November 21, 2009

Special Report: Shop Your Way Rewards

K'Ching Round 2?

Back in July, I wrote about a new program Kmart was testing in select markets called Kmart Smart Rewards. The program including using a card to get discounts and rewards when you shopped at Kmart stores. A few weeks ago it was rolled out nationally under the name Shop Your Way Rewards. It still has the same benefits as before, including the K'Ching surprises at Kmart, 1% back in rewards, & no receipt returns, but now its available for the Sears Holdings family of stores and websites. The card can now be used at not just Kmart stores but also at Sears stores, Lands End at Sears,,,, and

When I wrote about the original Kmart Smart Rewards program I said it can help build loyalty and return trips to Kmart. I again echo that sentiment, now that this program has gone national. I believe it can be a slight edge for them against Wal-Mart and Target. Most stores these days have some type of loyalty card program, because it works. Everywhere from Dick's Sporting Goods, Best Buy, CVS, Kroger, to PetSmart have a loyalty card program. Wal-Mart and Target are in the minority now as stores without it.

I signed up for the original Kmart Smart Rewards Program as it was available in my area and they automatically sent me a new Shop Your Way Rewards card when it was launched to replace the KSR program. I get frequent emails for special deals with my card at Kmart and Sears. So far from first hand experience, I think it will be a successful endeavor for Sears Holdings.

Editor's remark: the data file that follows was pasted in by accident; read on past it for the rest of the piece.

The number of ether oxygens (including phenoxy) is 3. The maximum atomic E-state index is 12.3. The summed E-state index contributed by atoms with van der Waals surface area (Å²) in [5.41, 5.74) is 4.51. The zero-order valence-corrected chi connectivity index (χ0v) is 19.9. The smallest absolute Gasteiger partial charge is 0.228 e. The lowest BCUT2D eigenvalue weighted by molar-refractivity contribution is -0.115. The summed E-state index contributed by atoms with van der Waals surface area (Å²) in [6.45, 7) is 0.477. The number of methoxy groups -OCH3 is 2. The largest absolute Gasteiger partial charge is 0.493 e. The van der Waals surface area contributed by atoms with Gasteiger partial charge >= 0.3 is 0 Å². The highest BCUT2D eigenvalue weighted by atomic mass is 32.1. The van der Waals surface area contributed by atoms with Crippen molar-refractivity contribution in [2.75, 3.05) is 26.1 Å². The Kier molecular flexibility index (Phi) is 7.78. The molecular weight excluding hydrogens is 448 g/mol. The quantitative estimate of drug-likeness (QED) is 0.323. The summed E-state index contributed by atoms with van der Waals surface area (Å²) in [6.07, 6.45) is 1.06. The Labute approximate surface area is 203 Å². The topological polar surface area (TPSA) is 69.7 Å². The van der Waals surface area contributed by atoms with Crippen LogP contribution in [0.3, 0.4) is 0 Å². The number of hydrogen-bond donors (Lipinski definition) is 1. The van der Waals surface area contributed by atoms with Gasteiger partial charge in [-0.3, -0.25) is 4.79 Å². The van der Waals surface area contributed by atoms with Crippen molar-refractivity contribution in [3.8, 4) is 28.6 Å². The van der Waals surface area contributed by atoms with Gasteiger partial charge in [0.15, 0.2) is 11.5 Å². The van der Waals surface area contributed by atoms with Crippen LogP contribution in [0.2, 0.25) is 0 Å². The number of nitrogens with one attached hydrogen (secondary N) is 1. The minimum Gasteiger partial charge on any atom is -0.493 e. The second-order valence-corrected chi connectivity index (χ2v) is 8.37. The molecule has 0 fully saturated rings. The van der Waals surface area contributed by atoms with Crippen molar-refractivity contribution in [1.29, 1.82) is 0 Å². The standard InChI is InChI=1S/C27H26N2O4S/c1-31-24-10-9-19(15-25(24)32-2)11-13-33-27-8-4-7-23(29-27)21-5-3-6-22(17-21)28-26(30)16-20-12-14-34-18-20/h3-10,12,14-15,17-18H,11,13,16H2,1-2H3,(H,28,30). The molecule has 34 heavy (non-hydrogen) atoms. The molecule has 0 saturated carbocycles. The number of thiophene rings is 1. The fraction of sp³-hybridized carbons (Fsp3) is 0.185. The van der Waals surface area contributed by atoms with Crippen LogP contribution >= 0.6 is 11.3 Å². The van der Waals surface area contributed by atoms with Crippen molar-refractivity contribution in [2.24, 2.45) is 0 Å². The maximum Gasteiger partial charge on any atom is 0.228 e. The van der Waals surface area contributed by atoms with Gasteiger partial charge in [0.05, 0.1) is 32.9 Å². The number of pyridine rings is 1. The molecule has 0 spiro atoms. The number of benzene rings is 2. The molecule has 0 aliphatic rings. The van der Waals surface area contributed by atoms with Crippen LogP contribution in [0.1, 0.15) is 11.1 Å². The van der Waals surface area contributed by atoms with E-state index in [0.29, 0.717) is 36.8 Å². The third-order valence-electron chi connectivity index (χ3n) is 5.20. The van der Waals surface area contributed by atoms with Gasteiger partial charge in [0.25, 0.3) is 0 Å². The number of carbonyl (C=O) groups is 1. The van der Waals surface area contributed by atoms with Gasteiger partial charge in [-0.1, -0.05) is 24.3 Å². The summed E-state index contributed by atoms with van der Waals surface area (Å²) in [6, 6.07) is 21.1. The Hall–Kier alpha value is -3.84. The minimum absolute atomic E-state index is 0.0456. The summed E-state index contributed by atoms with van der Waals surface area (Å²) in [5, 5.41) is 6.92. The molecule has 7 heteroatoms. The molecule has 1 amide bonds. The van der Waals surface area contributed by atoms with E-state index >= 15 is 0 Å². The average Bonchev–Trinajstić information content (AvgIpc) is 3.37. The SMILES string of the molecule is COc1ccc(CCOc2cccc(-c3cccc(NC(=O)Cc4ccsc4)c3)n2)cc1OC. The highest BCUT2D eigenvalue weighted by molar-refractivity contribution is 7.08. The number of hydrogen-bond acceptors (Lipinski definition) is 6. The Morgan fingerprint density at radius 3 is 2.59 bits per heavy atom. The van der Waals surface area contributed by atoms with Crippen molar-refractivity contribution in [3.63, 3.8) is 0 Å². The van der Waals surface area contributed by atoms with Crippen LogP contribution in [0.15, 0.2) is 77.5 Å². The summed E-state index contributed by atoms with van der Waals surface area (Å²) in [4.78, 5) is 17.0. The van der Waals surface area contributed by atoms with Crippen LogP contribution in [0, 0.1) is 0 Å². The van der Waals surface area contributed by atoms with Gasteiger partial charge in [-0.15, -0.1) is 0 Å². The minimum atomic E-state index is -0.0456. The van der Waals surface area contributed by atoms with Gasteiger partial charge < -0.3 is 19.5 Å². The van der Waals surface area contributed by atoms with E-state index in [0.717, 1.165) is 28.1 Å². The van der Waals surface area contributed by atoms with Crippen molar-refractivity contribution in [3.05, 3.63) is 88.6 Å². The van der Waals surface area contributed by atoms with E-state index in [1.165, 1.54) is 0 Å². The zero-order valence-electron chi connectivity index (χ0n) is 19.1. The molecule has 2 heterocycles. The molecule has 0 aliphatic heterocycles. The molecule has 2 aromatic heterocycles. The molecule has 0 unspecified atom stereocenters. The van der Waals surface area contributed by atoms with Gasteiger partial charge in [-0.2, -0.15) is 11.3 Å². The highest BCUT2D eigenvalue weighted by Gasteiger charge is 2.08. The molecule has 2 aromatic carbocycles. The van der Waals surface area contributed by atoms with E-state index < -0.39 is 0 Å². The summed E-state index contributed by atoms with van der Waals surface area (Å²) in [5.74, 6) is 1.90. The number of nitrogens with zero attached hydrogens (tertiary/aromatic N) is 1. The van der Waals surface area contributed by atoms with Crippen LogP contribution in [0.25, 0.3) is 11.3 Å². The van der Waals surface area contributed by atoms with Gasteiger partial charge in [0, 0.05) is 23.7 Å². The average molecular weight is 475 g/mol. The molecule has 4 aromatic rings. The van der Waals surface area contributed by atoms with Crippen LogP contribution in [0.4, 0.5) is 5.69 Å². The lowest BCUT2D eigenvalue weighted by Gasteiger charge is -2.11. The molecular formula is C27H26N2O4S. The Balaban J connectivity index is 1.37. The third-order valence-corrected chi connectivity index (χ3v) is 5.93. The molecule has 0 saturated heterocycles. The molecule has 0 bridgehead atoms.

What do you think? Is this program a good idea or is it another one of Sears Holdings failed attempts to spur business?


  1. It's hard to say Wal-Mart is in the "minority" when they are the world's largest retailer (and in 2007 and 2008, the world's largest company by revenue!) They have the power to set trends, and many Wal-Mart shoppers rarely shop at other stores. I doubt a rewards program will generate many new shoppers for Kmart, but perhaps will succeed in slowing the rate of defection from their under-invested stores.


  2. Now, though, Kmart and its 1,400 U.S. stores are dwarfed by bigger competitors. Data from the market research firm Euromonitor International 2009: Kmart has only 3.7 percent of the U.S. market share among department stores and mass merchants. That compares with 13 percent at Target, which has about 1,700 stores, and almost 23 percent at Walmart, which has roughly 4,000 U.S. locations.

  3. True the cards are stacked against Kmart, They will need more drastic things than just this reward program. But I think it is a step in the right direction for them.

    I was only referring to walmart being in the minority when I was discussing stores without reward cards and they are. Does walmart need one? No, but If they did have one I'm sure it would give them even more business.